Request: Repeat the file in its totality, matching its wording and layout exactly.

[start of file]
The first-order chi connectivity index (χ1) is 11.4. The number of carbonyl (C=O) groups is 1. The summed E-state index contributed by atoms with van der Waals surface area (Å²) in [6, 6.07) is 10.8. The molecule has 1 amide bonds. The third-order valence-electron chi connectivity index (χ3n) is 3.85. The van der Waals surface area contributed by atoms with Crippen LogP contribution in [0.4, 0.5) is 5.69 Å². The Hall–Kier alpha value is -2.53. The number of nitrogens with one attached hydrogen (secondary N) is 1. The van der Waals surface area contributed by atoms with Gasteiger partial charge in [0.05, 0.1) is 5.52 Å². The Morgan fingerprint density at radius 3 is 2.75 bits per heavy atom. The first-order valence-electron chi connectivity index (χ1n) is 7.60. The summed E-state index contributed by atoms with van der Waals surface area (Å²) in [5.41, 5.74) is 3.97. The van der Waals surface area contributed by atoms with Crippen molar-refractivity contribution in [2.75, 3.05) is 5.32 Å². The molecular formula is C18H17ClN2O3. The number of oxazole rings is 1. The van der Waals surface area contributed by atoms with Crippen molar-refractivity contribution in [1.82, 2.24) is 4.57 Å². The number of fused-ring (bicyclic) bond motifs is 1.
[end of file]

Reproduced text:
The first-order chi connectivity index (χ1) is 11.4. The number of carbonyl (C=O) groups is 1. The summed E-state index contributed by atoms with van der Waals surface area (Å²) in [6, 6.07) is 10.8. The molecule has 1 amide bonds. The third-order valence-electron chi connectivity index (χ3n) is 3.85. The van der Waals surface area contributed by atoms with Crippen LogP contribution in [0.4, 0.5) is 5.69 Å². The Hall–Kier alpha value is -2.53. The number of nitrogens with one attached hydrogen (secondary N) is 1. The van der Waals surface area contributed by atoms with Gasteiger partial charge in [0.05, 0.1) is 5.52 Å². The Morgan fingerprint density at radius 3 is 2.75 bits per heavy atom. The first-order valence-electron chi connectivity index (χ1n) is 7.60. The summed E-state index contributed by atoms with van der Waals surface area (Å²) in [5.41, 5.74) is 3.97. The van der Waals surface area contributed by atoms with Crippen molar-refractivity contribution in [2.75, 3.05) is 5.32 Å². The molecular formula is C18H17ClN2O3. The number of oxazole rings is 1. The van der Waals surface area contributed by atoms with Crippen molar-refractivity contribution in [1.82, 2.24) is 4.57 Å². The number of fused-ring (bicyclic) bond motifs is 1.